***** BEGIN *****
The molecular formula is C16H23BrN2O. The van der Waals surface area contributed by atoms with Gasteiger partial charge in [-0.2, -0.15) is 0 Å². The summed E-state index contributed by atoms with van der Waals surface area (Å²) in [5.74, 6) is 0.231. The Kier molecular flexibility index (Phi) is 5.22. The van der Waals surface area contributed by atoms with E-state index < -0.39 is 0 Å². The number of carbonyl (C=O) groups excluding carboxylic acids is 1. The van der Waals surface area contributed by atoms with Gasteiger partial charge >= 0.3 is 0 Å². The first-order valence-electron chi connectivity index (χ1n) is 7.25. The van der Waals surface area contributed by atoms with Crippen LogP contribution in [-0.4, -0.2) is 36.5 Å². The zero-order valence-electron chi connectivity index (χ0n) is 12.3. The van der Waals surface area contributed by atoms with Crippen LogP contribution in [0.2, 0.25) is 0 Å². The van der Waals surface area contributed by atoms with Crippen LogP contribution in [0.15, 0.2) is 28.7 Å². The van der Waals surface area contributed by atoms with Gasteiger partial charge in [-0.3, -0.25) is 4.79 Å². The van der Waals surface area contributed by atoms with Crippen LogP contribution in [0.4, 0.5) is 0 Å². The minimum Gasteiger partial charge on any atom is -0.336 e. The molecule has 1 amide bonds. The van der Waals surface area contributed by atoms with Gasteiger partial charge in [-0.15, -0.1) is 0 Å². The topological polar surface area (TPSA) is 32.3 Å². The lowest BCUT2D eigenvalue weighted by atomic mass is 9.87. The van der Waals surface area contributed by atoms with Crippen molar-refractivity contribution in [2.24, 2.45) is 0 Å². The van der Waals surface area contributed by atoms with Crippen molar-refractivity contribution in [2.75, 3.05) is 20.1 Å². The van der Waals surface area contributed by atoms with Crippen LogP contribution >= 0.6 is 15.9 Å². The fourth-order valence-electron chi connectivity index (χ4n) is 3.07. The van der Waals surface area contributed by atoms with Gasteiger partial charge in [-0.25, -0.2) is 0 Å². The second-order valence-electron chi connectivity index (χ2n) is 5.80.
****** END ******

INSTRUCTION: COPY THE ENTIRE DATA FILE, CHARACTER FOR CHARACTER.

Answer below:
The molecular formula is C16H23BrN2O. The van der Waals surface area contributed by atoms with Gasteiger partial charge in [-0.2, -0.15) is 0 Å². The summed E-state index contributed by atoms with van der Waals surface area (Å²) in [5.74, 6) is 0.231. The Kier molecular flexibility index (Phi) is 5.22. The van der Waals surface area contributed by atoms with E-state index < -0.39 is 0 Å². The number of carbonyl (C=O) groups excluding carboxylic acids is 1. The van der Waals surface area contributed by atoms with Gasteiger partial charge >= 0.3 is 0 Å². The first-order valence-electron chi connectivity index (χ1n) is 7.25. The van der Waals surface area contributed by atoms with Crippen LogP contribution in [-0.4, -0.2) is 36.5 Å². The zero-order valence-electron chi connectivity index (χ0n) is 12.3. The van der Waals surface area contributed by atoms with Crippen LogP contribution in [0.2, 0.25) is 0 Å². The van der Waals surface area contributed by atoms with Crippen LogP contribution in [0.15, 0.2) is 28.7 Å². The van der Waals surface area contributed by atoms with Gasteiger partial charge in [-0.3, -0.25) is 4.79 Å². The van der Waals surface area contributed by atoms with Crippen LogP contribution in [0.4, 0.5) is 0 Å². The minimum Gasteiger partial charge on any atom is -0.336 e. The molecule has 1 amide bonds. The van der Waals surface area contributed by atoms with Gasteiger partial charge in [-0.15, -0.1) is 0 Å². The topological polar surface area (TPSA) is 32.3 Å². The lowest BCUT2D eigenvalue weighted by atomic mass is 9.87. The van der Waals surface area contributed by atoms with Crippen molar-refractivity contribution in [2.24, 2.45) is 0 Å². The van der Waals surface area contributed by atoms with Crippen molar-refractivity contribution in [2.75, 3.05) is 20.1 Å². The van der Waals surface area contributed by atoms with Crippen LogP contribution >= 0.6 is 15.9 Å². The fourth-order valence-electron chi connectivity index (χ4n) is 3.07. The van der Waals surface area contributed by atoms with Gasteiger partial charge in [-0.25, -0.2) is 0 Å². The second-order valence-electron chi connectivity index (χ2n) is 5.80.